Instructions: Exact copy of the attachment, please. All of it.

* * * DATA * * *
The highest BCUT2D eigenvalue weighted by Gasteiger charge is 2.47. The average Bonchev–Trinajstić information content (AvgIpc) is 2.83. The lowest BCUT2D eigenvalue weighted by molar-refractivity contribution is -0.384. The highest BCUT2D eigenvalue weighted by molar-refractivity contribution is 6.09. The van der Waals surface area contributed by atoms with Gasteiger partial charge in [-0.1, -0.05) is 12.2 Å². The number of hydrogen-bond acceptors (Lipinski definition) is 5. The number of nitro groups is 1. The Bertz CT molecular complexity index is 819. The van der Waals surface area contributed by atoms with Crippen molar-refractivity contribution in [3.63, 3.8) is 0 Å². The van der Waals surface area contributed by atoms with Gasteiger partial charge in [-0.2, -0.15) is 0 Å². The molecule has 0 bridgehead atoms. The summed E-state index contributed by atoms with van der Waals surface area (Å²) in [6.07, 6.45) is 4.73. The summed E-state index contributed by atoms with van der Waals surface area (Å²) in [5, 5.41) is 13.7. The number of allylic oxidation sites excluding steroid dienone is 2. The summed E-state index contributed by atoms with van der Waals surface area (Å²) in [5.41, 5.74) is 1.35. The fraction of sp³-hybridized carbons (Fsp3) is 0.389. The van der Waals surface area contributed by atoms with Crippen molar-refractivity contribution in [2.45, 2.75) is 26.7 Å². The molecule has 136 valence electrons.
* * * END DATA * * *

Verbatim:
The highest BCUT2D eigenvalue weighted by Gasteiger charge is 2.47. The average Bonchev–Trinajstić information content (AvgIpc) is 2.83. The lowest BCUT2D eigenvalue weighted by molar-refractivity contribution is -0.384. The highest BCUT2D eigenvalue weighted by molar-refractivity contribution is 6.09. The van der Waals surface area contributed by atoms with Gasteiger partial charge in [-0.1, -0.05) is 12.2 Å². The number of hydrogen-bond acceptors (Lipinski definition) is 5. The number of nitro groups is 1. The Bertz CT molecular complexity index is 819. The van der Waals surface area contributed by atoms with Crippen molar-refractivity contribution in [3.63, 3.8) is 0 Å². The van der Waals surface area contributed by atoms with Gasteiger partial charge in [-0.2, -0.15) is 0 Å². The molecule has 0 bridgehead atoms. The summed E-state index contributed by atoms with van der Waals surface area (Å²) in [6.07, 6.45) is 4.73. The summed E-state index contributed by atoms with van der Waals surface area (Å²) in [5, 5.41) is 13.7. The number of allylic oxidation sites excluding steroid dienone is 2. The summed E-state index contributed by atoms with van der Waals surface area (Å²) in [5.41, 5.74) is 1.35. The fraction of sp³-hybridized carbons (Fsp3) is 0.389. The van der Waals surface area contributed by atoms with Crippen molar-refractivity contribution in [2.45, 2.75) is 26.7 Å². The molecule has 136 valence electrons.